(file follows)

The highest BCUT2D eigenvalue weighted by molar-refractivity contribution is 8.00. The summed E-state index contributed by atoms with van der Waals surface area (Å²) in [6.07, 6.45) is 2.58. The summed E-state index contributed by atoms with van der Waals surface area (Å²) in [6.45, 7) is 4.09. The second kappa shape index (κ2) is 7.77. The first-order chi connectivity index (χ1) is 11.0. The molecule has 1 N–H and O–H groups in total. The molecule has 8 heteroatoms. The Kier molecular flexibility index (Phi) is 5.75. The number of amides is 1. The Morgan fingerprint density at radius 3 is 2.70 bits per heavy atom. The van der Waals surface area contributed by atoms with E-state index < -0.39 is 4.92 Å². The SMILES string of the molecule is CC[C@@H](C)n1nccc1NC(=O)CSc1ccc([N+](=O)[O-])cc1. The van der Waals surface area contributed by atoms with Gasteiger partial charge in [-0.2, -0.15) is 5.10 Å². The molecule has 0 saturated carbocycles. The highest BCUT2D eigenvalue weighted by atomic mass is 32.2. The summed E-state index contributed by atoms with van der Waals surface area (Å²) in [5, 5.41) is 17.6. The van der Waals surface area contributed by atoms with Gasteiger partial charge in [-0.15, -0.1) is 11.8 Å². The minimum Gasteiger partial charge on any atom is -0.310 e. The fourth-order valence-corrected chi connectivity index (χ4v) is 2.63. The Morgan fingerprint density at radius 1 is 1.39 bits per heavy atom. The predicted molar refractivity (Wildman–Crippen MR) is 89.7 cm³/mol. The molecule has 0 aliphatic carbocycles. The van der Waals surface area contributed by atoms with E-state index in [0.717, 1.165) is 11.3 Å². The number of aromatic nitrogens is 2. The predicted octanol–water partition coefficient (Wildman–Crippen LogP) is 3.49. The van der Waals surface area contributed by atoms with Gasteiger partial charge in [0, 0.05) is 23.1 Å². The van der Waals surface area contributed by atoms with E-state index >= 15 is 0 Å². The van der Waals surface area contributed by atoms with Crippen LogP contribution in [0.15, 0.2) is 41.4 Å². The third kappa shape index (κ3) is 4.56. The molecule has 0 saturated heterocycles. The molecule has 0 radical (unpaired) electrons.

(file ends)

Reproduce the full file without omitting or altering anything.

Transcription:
The highest BCUT2D eigenvalue weighted by molar-refractivity contribution is 8.00. The summed E-state index contributed by atoms with van der Waals surface area (Å²) in [6.07, 6.45) is 2.58. The summed E-state index contributed by atoms with van der Waals surface area (Å²) in [6.45, 7) is 4.09. The second kappa shape index (κ2) is 7.77. The first-order chi connectivity index (χ1) is 11.0. The molecule has 1 N–H and O–H groups in total. The molecule has 8 heteroatoms. The Kier molecular flexibility index (Phi) is 5.75. The number of amides is 1. The Morgan fingerprint density at radius 3 is 2.70 bits per heavy atom. The van der Waals surface area contributed by atoms with E-state index < -0.39 is 4.92 Å². The SMILES string of the molecule is CC[C@@H](C)n1nccc1NC(=O)CSc1ccc([N+](=O)[O-])cc1. The van der Waals surface area contributed by atoms with Gasteiger partial charge in [-0.2, -0.15) is 5.10 Å². The molecule has 0 saturated carbocycles. The highest BCUT2D eigenvalue weighted by atomic mass is 32.2. The summed E-state index contributed by atoms with van der Waals surface area (Å²) in [5, 5.41) is 17.6. The van der Waals surface area contributed by atoms with Gasteiger partial charge in [-0.15, -0.1) is 11.8 Å². The minimum Gasteiger partial charge on any atom is -0.310 e. The fourth-order valence-corrected chi connectivity index (χ4v) is 2.63. The Morgan fingerprint density at radius 1 is 1.39 bits per heavy atom. The predicted molar refractivity (Wildman–Crippen MR) is 89.7 cm³/mol. The molecule has 0 aliphatic carbocycles. The van der Waals surface area contributed by atoms with E-state index in [0.717, 1.165) is 11.3 Å². The number of aromatic nitrogens is 2. The predicted octanol–water partition coefficient (Wildman–Crippen LogP) is 3.49. The van der Waals surface area contributed by atoms with Gasteiger partial charge in [0, 0.05) is 23.1 Å². The van der Waals surface area contributed by atoms with E-state index >= 15 is 0 Å². The van der Waals surface area contributed by atoms with Crippen LogP contribution in [0.15, 0.2) is 41.4 Å². The third kappa shape index (κ3) is 4.56. The molecule has 0 saturated heterocycles. The molecule has 0 radical (unpaired) electrons.